• Eric H. says:

        My only trouble translating the García Márquez title was that I didn’t try to. I hate it when I don’t get a gimme because I don’t see the clue; it’s even worse to see the clue and skip it without really thinking about it.

  2. MattF says:

    Pretty tough NYT, and enjoyable. Looked up FRANZEN to get that corner— not someone I’ve read. Thought specifically about that buns-vs-dogs dilemma.

    • Eric H. says:

      We rarely eat hot dogs, but I knew about the mismatch between the number of wieners in a standard package and the number of buns. It slowed me only a little when I put dOzEn before OCTET.

      I’ve never read any Jonathan FRANZEN either, but I was still reading (or at least seeing) NYT book reviews back then, and his name stuck in my head.

  3. Pilgrim says:

    Re Stumper – I believe COM for “Small-or-large screen suffix” is referring to “Rom-com.”
    That was definitely a “Less Ruff” one for me – I finished it in one sitting.

  4. Martin says:

    All slugs are snails because of the “especially” pass.

  5. Boston Bob says:

    Re: Stumper – John Major was made Knight of the Bath in 2005.

  6. Dan says:

    NYT: For “Bull-dozer?” I confidently entered FERDINAND, but no soap.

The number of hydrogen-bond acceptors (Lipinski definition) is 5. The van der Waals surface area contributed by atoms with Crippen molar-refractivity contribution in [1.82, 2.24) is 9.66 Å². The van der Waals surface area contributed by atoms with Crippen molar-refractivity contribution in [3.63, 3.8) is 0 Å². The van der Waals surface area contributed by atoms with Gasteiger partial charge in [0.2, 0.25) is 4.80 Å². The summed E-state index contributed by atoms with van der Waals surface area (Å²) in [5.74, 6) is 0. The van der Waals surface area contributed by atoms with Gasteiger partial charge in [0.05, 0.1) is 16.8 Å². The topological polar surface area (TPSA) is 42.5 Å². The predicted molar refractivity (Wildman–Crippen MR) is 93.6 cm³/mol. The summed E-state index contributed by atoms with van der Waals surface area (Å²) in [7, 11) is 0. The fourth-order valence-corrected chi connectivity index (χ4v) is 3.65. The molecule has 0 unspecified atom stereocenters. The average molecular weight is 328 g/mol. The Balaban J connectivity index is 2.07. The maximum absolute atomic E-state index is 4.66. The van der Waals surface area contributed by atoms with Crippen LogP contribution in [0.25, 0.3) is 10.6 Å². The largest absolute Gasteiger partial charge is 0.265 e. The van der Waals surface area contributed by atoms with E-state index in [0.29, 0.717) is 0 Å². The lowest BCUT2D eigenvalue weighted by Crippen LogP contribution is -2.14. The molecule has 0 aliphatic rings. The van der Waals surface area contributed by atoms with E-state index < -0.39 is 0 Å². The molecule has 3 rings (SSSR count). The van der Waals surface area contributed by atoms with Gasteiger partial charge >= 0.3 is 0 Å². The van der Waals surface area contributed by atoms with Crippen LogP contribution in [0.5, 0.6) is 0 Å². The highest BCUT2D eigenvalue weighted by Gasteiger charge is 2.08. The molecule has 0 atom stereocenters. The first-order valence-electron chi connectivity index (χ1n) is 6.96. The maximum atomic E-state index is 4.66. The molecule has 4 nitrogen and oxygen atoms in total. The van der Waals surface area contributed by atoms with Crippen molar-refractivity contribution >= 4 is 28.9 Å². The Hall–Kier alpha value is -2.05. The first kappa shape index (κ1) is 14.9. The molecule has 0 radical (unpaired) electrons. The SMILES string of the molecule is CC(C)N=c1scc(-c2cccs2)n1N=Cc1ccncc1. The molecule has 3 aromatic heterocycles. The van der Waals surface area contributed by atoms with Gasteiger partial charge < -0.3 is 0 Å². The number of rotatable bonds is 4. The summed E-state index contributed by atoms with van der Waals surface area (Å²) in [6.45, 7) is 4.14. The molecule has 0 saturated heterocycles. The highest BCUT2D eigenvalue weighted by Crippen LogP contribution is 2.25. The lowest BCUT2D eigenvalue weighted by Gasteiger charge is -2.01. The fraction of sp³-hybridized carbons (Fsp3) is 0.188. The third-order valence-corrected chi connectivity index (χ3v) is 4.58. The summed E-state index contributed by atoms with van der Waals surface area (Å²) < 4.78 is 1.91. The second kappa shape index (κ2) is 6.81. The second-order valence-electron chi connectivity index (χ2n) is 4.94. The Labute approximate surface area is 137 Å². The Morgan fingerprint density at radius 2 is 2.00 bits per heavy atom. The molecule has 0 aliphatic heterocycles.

A good puzzle, not as hard as an average Saturday for me.

  7. Katie says:

    Newsday: “37a [Small- or large-screen suffix] -COM. Don’t understand this.”

    Me neither. Like, ROMCOM movies, and SITCOM on TV? (Huh.)

    • Katie says:

      (ahem – like AndyHat said… sorry for the repeat) Anyway, it wasn’t perhaps a clue-leading-to-answer kind of clue. Tricky.

  8. Seattle DB says:

    LAT: I enjoyed this puzzle because the constructor and editor(s) were on the “same page” so to speak, with the clues and answers both.

  9. BlueIris says:

    Stumper: I wasn’t fond of “binocs” (1A) — never seen that for “binoculars” (I assume that’s what it stands for). Also, I’ve had basic financial accounting and never heard of “floating capital” — only “working capital.” I did a search on “floating capital” and Wikipedia agrees with me that it’s not the same as “working capital,” but says “Floating capital is the amount of funding needed by a business to pay for its immediate operational needs. At a general level, floating capital is working capital, which focuses on the current assets of a business, minus its current liabilities.” Must be in the advanced accounting classes.

  10. Lois says:

    NYT: I thought that the Times had finally figured out that the channel for cinephiles (19a) is TCM, not TMC, despite the name of the latter.

  11. RJD says:

    WSJ: I’m surprised at the low rating, I thought the puzzle was tight and the themers were relatively punny.